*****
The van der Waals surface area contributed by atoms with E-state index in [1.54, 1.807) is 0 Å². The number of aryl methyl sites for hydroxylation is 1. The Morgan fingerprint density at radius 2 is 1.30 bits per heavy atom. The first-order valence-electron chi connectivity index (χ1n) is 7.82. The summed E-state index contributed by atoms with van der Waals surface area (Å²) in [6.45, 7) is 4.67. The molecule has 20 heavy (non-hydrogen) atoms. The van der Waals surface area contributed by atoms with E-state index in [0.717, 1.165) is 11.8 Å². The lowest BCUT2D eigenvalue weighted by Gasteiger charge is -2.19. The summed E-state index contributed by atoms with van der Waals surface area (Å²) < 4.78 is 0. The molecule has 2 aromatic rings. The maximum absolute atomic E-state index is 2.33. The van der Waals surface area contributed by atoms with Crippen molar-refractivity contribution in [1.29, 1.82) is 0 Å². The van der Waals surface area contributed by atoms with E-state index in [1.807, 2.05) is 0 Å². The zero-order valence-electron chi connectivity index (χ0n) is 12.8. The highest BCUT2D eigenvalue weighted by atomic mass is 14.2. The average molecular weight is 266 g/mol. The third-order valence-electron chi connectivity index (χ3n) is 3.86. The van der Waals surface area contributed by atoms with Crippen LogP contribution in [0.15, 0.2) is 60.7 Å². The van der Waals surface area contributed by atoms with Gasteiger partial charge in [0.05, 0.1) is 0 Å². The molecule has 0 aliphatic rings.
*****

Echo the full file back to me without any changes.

The van der Waals surface area contributed by atoms with E-state index in [1.54, 1.807) is 0 Å². The number of aryl methyl sites for hydroxylation is 1. The Morgan fingerprint density at radius 2 is 1.30 bits per heavy atom. The first-order valence-electron chi connectivity index (χ1n) is 7.82. The summed E-state index contributed by atoms with van der Waals surface area (Å²) in [6.45, 7) is 4.67. The molecule has 20 heavy (non-hydrogen) atoms. The van der Waals surface area contributed by atoms with E-state index in [0.717, 1.165) is 11.8 Å². The lowest BCUT2D eigenvalue weighted by Gasteiger charge is -2.19. The summed E-state index contributed by atoms with van der Waals surface area (Å²) < 4.78 is 0. The molecule has 2 aromatic rings. The maximum absolute atomic E-state index is 2.33. The van der Waals surface area contributed by atoms with Crippen molar-refractivity contribution in [1.29, 1.82) is 0 Å². The van der Waals surface area contributed by atoms with E-state index in [1.807, 2.05) is 0 Å². The zero-order valence-electron chi connectivity index (χ0n) is 12.8. The highest BCUT2D eigenvalue weighted by atomic mass is 14.2. The average molecular weight is 266 g/mol. The third-order valence-electron chi connectivity index (χ3n) is 3.86. The van der Waals surface area contributed by atoms with Crippen LogP contribution in [0.15, 0.2) is 60.7 Å². The van der Waals surface area contributed by atoms with Gasteiger partial charge in [0.05, 0.1) is 0 Å². The molecule has 0 aliphatic rings.